Head-To-Head Matchup: Klay Thompson Vs. Bradley Beal
By: Jasper Scherer
When the Golden State Warriors host the Washington Wizards on Tuesday night, we’ll see a matchup between two of the NBA’s best young shooting guards: Klay Thompson and Bradley Beal. Despite their common position, however, the two are inherently different, and Thompson holds a steady edge for a couple of reasons.
Of course, the Warriors shooting guard’s obvious advantage is that he’s a significantly better shooter. Thompson is actually shooting the three ball better than Stephen Curry this season, and he’s never finished below 40 percent from beyond the arc in a season. Interestingly, Beal is shooting threes at a better clip than Thompson, but Klay has taken more than twice as many shots as Beal (329 to 163), and the former’s esteem as a deadly shooter means he draws far more attention beyond the arc than Beal does.
When it comes to overall shooting, however, there really is no room for debate. Thompson shoots 47 percent on two-point attempts, putting him at .444 overall. In contrast, Beal is shooting at a .405 clip on two-pointers, .411 in total. The best indication of Thompson’s shooting supremacy, however, is in his True Shooting Percentage (TS%), which accounts for free throws and three-pointers. While the Warriors shooting guard is at .560 on the season in that category, Beal’s .499 TS% ranks him 248th out of 333 qualifiers.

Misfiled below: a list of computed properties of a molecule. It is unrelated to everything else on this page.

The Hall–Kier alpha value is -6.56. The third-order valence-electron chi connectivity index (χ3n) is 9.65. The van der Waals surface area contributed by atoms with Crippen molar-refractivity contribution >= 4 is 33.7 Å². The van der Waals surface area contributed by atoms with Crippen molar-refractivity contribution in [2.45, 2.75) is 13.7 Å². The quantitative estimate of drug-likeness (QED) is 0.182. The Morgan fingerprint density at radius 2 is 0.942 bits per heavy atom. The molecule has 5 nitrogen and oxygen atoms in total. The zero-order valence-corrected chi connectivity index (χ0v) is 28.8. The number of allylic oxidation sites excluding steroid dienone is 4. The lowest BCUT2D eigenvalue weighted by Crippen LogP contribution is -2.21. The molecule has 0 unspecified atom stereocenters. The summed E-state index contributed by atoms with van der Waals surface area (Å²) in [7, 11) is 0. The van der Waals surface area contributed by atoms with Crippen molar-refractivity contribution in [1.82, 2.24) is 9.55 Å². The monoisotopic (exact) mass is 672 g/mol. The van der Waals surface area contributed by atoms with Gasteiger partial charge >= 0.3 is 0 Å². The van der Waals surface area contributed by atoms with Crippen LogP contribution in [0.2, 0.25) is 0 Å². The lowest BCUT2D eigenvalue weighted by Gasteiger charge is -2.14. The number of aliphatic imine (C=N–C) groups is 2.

But looking beyond what’s patently clear, Thompson is also a better defender than Beal, and the former (arguably) has better defensive potential as well. Most importantly, Thompson has a couple of inches on Beal (6’7” to 6’5”). That 6’7 frame is generally the extent of shooting guards’ heights, which helps tremendously when it comes to defense. Much of the Warriors’ defensive improvement this season (they’re fifth in defensive efficiency, at 99.8 points allowed per 100 possessions) has been attributed to the addition of Andre Iguodala and Andrew Bogut’s healthy play, but Thompson is an underrated element.
Indeed, thanks to Curry’s defensive shortcomings, Thompson often draws the assignment of guarding the opposition’s point guard, which is no easy task with the Western Conference’s profusion of elite guards. What makes Thompson truly exciting as a defender, however, is that he can only improve from here. Examining the strides he’s made since he came into the league shows he has the ability to get better on the defensive side, but as previously noted, his height also gives him an added edge over most other shooting guards. Granted, Beal isn’t exactly undersized at 6’5”. But Thompson’s constant improvement and height advantage leads me to give him the edge defensively. Even so, the difference is slim enough that it’s almost negligible.
When it all comes down to it, however, the choice between Beal and Thompson depends primarily on a given team’s situation. If the team needs a younger, more athletic but less polished guard, Beal is the way to go. But if longer shooting range and better efficiency are lacking, Thompson is your man.
When considering each player’s current situation, however, Thompson is the clear choice. He has much more potential to develop with a supporting cast of Curry, Iguodala, Bogut and David Lee. His game is also far more refined, and his position as a sidekick to Curry in the backcourt is just about as good of a setup as Thompson could find. Beal, in contrast, plays on a Wizards team that is struggling to stay at .500 in the dreadful Eastern Conference. Other than John Wall, Washington doesn’t feature a star player, while the Warriors entire lineup is full of stars.
Take your pick, but I’ll choose Thompson.